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The giant lizard from Japanese films headlined this animated Action Series, produced by Hanna-Barbera for NBC in 1978. Here, Godzilla had four human friends and a mischievous nephew, Godzooky.

The supporting segment, Jana of the Jungle, has its own entry.

See Godzilla: The Series for The Nineties' Godzilla 'toon.

This series contains examples of:

  • Aliens Speaking English: Often.
  • All There in the Manual: Exactly how did Godzilla & Godzooky first meet the Calico and its crew, anyway? Only the original production notes for the show ever divulged that information: because the Calico saved Godzooky from being entangled in some seaweed.
  • Animated Adaptation
  • Atlantis: Actually hidden from the rest of the world in a manner similar to Brigadoon.
  • Attack of the 50 Foot Whatever: Godzilla himself, natch, as well as most of the creatures he was pitted against. Godzooky probably also counts, as he's so big his head is larger than most doorways and he tends to tower over his human companions. It's revealed in the episode The Firebird that the main reason the Calico rarely uses what appears to be a set of optional hydrofoils to reach fairly impressive speeds is because he's so damn heavy he puts a lot of strain on the ship.
  • Belly of the Whale: Carl, Brock, and the ship get eaten by the Magnetic Monster.
  • Bigfoot, Sasquatch, and Yeti: The Watchuki tribe
  • Blob Monster
  • Brainy Brunette: Dr. Quinn Darien
  • The Captain: Capt. Carl Majors, although he really shares the leader position with Quinn
  • Continuity Nod: The penultimate episode "Island of Doom" plays the closest to the original Godzilla film, as Godzilla is attacked by the island's defense forces and has to rampage his way across to save the Calico's crew.
  • Convection, Schmonvection: Episode one. The team brazenly walks right into the lava tubes of a recently-erupted volcano.
  • Cool Ship: The Calico, much like Jacques Cousteau's Calypso, but it has a swift hydrofoil mode.
  • Evil Twin: In one episode, a Mad Scientist clones the crew. In another episode, a shapeshifter impersonates Godzilla.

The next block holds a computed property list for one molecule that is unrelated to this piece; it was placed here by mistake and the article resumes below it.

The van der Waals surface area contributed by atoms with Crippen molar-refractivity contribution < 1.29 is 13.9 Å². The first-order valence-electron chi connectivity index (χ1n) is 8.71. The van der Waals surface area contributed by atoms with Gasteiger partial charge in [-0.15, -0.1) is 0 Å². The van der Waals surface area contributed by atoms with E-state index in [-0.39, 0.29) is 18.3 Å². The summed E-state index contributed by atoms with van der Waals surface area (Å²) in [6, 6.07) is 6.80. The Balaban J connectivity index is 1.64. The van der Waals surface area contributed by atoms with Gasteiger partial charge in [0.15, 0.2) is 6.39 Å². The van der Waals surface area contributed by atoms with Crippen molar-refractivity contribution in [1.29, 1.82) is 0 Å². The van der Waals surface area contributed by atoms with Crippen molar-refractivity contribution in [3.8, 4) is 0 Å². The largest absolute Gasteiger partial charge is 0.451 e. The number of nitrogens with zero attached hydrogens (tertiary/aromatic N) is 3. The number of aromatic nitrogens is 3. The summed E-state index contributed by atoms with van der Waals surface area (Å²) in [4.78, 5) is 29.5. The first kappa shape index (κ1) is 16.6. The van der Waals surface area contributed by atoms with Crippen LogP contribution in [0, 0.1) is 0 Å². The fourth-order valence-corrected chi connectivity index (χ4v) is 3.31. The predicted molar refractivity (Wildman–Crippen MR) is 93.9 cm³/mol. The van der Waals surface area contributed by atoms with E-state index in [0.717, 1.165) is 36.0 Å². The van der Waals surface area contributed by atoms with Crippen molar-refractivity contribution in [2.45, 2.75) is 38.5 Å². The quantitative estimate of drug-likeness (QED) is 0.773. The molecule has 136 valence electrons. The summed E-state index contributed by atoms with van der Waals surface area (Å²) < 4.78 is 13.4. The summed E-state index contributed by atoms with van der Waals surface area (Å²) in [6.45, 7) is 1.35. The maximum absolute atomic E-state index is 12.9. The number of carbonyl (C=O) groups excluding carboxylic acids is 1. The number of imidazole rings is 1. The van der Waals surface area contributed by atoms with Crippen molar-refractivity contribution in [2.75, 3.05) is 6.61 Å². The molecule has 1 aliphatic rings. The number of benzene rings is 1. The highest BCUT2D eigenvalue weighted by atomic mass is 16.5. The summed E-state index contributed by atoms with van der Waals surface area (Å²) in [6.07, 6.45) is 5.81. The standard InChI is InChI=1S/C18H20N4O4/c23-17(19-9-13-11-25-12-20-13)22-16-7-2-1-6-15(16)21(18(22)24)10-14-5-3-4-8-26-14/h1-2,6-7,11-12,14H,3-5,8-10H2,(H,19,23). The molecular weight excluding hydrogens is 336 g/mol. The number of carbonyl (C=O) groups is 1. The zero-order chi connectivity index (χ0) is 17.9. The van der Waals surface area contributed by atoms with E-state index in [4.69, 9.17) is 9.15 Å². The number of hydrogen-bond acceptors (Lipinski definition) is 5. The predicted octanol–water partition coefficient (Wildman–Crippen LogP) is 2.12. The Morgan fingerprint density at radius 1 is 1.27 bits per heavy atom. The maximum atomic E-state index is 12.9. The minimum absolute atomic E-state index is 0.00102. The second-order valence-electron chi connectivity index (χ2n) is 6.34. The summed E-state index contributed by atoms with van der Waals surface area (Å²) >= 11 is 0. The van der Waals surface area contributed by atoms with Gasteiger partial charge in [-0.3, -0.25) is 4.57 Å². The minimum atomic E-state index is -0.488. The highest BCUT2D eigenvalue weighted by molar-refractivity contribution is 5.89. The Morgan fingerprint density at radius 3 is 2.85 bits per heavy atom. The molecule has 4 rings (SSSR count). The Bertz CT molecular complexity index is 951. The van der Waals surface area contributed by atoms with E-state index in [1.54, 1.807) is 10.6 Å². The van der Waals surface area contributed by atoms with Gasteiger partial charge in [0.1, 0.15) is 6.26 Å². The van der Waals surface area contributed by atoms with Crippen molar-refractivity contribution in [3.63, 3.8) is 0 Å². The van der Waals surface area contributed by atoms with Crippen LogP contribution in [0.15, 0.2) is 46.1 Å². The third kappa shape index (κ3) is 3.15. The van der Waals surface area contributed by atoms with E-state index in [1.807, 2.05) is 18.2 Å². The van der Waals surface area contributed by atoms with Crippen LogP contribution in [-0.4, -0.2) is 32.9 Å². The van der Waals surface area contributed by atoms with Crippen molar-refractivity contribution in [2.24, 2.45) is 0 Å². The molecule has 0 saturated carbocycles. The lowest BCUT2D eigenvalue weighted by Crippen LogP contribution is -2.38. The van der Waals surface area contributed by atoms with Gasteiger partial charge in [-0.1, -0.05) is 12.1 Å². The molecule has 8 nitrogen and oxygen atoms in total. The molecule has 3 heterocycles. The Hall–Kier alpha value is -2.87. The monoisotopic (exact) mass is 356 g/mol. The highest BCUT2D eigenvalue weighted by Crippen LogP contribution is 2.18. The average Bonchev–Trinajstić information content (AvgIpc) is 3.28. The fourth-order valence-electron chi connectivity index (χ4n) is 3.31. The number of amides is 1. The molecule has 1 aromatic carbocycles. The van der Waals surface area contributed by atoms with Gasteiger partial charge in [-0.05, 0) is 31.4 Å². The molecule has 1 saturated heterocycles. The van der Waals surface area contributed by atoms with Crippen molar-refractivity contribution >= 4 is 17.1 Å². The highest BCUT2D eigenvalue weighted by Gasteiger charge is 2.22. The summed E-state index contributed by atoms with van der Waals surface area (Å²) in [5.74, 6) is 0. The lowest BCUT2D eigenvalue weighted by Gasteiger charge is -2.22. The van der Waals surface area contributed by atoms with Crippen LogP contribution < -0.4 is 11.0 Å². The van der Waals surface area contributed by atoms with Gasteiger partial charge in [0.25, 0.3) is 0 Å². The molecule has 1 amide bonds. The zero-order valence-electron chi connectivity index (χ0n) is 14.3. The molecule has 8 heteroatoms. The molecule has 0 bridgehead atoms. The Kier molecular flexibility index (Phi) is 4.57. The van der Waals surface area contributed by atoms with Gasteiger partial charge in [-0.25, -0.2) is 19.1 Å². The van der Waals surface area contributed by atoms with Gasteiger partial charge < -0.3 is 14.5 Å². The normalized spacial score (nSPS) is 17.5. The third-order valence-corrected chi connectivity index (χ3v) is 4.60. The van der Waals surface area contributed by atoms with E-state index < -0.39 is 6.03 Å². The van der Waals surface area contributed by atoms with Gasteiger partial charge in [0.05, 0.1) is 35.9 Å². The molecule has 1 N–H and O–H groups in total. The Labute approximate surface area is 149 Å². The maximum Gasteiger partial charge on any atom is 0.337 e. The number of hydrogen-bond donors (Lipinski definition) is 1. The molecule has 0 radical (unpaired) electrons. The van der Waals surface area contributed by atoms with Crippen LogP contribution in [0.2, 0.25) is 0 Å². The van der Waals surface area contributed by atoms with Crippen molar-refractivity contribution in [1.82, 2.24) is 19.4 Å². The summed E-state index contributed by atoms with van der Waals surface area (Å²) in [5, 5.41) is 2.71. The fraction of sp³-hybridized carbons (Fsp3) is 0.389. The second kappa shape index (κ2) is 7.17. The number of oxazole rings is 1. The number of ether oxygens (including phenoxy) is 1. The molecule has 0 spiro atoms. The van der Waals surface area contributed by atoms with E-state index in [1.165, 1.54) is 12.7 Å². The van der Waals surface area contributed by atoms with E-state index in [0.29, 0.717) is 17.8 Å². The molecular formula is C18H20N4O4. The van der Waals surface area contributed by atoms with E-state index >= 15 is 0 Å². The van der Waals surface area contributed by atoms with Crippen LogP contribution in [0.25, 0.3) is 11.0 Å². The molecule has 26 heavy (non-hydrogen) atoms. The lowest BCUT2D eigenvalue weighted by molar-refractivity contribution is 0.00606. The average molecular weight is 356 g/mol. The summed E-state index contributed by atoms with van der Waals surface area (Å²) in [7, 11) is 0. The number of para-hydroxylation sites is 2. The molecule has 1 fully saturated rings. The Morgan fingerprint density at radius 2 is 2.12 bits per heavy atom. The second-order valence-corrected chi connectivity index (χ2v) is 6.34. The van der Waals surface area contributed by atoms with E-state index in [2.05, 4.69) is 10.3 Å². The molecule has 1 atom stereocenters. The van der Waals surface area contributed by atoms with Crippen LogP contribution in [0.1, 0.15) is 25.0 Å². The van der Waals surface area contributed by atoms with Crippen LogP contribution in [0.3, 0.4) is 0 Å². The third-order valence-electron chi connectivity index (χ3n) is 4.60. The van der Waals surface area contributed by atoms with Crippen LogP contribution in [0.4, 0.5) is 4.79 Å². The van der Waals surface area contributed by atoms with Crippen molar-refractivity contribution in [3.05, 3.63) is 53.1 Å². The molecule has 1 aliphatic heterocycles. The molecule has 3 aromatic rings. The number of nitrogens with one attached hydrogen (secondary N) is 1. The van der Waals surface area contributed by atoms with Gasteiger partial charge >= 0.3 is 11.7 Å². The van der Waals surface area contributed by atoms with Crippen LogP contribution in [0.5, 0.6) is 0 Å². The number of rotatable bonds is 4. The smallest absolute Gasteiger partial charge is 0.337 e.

• Expy: Godzooky resembled Minya from the actual Godzilla movies and has often been confused for the same character by casual viewers.
    • The giant turtle monster in the arctic appears to have been a shout out to Gamera's origin.
    • Ditto for the volcanic Fire Bird as a stand-in for Rodan.
    • And the Calico and her crew are obviously based on Jacques Cousteau and his ship the Calypso.
  • Energy Absorption: The energy beast fed on power from a hydroelectric dam to grow bigger and stronger. Also, in a different episode, a turtle fed on on magnetic fields in order to increase in size and power.
  • Enthralling Siren: Morphea and her sisters.
  • Eye Beams: Godzilla has laser vision in addition to fire breath in this version (probably because lasers are easier to animate)
  • Fantasy Kitchen Sink
  • For Science!: Captain Majors sometimes chides Dr. Darien for letting her curiosity lead her into danger. However, her scientific skills end up saving the day more often than not.
  • Giant Flyer: The Fire Bird, as well as several giant insects.
  • Godzilla Threshold: Crossed once an episode.
  • Greek Mythology: The sirens and their pet chimera.
  • Heroic Sacrifice: Carl and Brock (who, with the ship, have been swallowed whole, along with a lot of other random objects) are prepared to sacrifice themselves to save the world from the Magnetic Monster. They make it through okay, though.
  • Hot Scientist: Dr. Darien
  • Human Popsicle: The frozen German submarine. Interestingly, since these Germans are from the First World War (and therefore not Nazis), they turn out to be perfectly decent folks once finally they realize they're in the future and the war is long over. Then a giant squid attacks!
    • Also the Atlanteans
  • Humongous Mecha: The Colossus of Atlantis
  • Ignored Expert: In a double shout-out, the one Atlantean scientist who tried to warn his people their city would sink was named Kara-El.
  • Incredible Shrinking Godzilla: He even gets small enough in "MicroGodzilla" that bacteria in a petri dish become potential foes.
  • Just in Time: Practically a Catch Phrase on the show.
  • Kaiju: Of course.
  • The Kid with the Remote Control: Though the real signal device belonged to Captain Majors, Godzooky (Pete's pet super-lizard) could substitute when required.
  • Living Statue: The Golden Guardians
  • Mind Control: Axor, the Monster of Storm Island
  • Monster of the Week: Trope Codifier, perhaps?
  • Nephewism: A double dose -- Godzooky, nephew of Godzilla, as well as Pete, Dr. Darien's nephew.
  • Off-Model: Godzilla himself, not surprisingly.
  • Oh, Cisco
  • Reality Warper: The Dream Stone, although it really only gets used to bring the Golden Guardians to life. It gets smashed before we learn if it could do anything else.
  • Reckless Sidekick: Godzooky.
  • Science Hero: The whole crew, but mostly Dr. Darien.
  • Sealed Evil in a Can: The Cyclops
  • Small Annoying Creature: Godzooky; somewhat subverted, as Godzooky was a good 30 feet tall if he was an inch.
    • And, even though he's sweet-natured, Zooky is sometimes useful for intimidating human enemies since, you know, he's a thirty-foot tall flying dinosaur.
  • Tagalong Kid: Pete.
  • Token Minority: Dr. Darien's assistant Brock.
  • Weirdness Magnet: The Calico clearly is one.
  • X Meets Y: Godzooky's characterization was Minya meets Scooby Doo.
  • Your Size May Vary
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